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Monks, your responses to others have been very helpful to me for many years. Now however it is time to post my own question.

I am creating a multi-dimensional hash and then printing a non-existent key in that hash. Curiously (at least to me), that "print" is actually altering the hash, adding an invalid (for lack of a better word) key.

#!/usr/bin/perl use strict; use Data::Dumper; my %hash; $hash{'key1'}{'key2'} = 'value'; print "\nDump of \%hash (1):\n"; print Dumper \%hash; # This print statement is actually altering the hash print "\n\"$hash{'key0'}{'key1'}{'key2'}\"\n"; print "\nDump of \%hash (2):\n"; print Dumper \%hash;
The result is:
Dump of %dtoHash (1): $VAR1 = { 'key1' => { 'key2' => 'value' } }; "" Dump of %dtoHash (2): $VAR1 = { 'key1' => { 'key2' => 'value' }, 'key0' => { 'key1' => {} } };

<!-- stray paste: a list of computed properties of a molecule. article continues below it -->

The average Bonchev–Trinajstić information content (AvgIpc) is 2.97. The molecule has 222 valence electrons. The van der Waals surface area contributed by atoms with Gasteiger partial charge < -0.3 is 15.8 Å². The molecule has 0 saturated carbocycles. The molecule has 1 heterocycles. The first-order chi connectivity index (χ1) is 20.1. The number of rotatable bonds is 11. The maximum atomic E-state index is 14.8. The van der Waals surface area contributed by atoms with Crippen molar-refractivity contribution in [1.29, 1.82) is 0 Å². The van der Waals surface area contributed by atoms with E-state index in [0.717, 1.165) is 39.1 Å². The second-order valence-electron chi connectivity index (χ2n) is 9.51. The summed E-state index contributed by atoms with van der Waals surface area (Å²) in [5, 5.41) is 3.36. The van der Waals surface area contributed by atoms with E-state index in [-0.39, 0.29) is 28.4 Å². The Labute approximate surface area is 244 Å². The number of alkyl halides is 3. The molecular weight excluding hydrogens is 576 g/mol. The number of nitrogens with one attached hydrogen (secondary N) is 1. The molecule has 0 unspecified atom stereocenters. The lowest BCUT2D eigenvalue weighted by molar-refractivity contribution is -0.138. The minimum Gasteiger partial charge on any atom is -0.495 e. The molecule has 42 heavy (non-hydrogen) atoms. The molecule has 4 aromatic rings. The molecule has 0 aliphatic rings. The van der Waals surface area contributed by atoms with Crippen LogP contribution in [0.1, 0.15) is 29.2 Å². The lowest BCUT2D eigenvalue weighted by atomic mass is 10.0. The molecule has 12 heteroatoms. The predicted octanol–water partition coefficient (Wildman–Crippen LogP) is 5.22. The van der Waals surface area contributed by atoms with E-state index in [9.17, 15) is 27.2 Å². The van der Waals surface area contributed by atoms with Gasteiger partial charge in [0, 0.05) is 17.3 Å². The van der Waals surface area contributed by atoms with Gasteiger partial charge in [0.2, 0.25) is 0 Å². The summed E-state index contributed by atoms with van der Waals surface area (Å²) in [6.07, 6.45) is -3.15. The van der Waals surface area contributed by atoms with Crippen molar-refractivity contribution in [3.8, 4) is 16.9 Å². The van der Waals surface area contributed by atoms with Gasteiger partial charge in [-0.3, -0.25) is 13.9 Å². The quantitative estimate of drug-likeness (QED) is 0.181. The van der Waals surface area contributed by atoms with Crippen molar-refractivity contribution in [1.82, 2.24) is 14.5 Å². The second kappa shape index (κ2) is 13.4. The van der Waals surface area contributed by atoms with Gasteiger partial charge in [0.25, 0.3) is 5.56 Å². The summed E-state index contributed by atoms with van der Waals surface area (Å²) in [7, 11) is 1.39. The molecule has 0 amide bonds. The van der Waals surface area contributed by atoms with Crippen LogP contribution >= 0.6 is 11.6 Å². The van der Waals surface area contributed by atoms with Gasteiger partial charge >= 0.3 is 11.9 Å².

The "print" statement is the only thing that can possibly be altering the hash. Indeed, comment it out and the 2nd dump is normal.

I have reproduced this on multiple versions of perl 5, up to and including 5.26.3 (on CentOS 8).

Why is the "print" statement altering the hash?

Any explanation (or even better, advice on how to avoid it) would be much appreciated.

Thanks in advance.


In reply to "print" of nonexistent element is actually altering a hash by larrymenard

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